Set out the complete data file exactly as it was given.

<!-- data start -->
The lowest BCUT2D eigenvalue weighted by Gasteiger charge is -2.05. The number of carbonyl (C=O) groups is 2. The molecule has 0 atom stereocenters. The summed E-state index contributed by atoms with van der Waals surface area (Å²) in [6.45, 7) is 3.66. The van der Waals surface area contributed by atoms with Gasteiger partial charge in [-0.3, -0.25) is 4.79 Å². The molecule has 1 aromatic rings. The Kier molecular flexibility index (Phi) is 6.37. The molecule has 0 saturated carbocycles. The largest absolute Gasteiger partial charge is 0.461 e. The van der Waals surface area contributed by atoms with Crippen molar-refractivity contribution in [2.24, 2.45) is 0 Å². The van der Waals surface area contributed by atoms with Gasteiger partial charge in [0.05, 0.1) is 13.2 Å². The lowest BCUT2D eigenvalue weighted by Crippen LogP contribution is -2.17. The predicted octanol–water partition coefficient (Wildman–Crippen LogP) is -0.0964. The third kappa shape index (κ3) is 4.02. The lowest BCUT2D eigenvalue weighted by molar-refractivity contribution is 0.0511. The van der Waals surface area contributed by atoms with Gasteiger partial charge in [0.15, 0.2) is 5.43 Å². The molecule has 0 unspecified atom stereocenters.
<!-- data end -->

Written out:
The lowest BCUT2D eigenvalue weighted by Gasteiger charge is -2.05. The number of carbonyl (C=O) groups is 2. The molecule has 0 atom stereocenters. The summed E-state index contributed by atoms with van der Waals surface area (Å²) in [6.45, 7) is 3.66. The van der Waals surface area contributed by atoms with Gasteiger partial charge in [-0.3, -0.25) is 4.79 Å². The molecule has 1 aromatic rings. The Kier molecular flexibility index (Phi) is 6.37. The molecule has 0 saturated carbocycles. The largest absolute Gasteiger partial charge is 0.461 e. The van der Waals surface area contributed by atoms with Crippen molar-refractivity contribution in [2.24, 2.45) is 0 Å². The van der Waals surface area contributed by atoms with Gasteiger partial charge in [0.05, 0.1) is 13.2 Å². The lowest BCUT2D eigenvalue weighted by Crippen LogP contribution is -2.17. The predicted octanol–water partition coefficient (Wildman–Crippen LogP) is -0.0964. The third kappa shape index (κ3) is 4.02. The lowest BCUT2D eigenvalue weighted by molar-refractivity contribution is 0.0511. The van der Waals surface area contributed by atoms with Gasteiger partial charge in [0.15, 0.2) is 5.43 Å². The molecule has 0 unspecified atom stereocenters.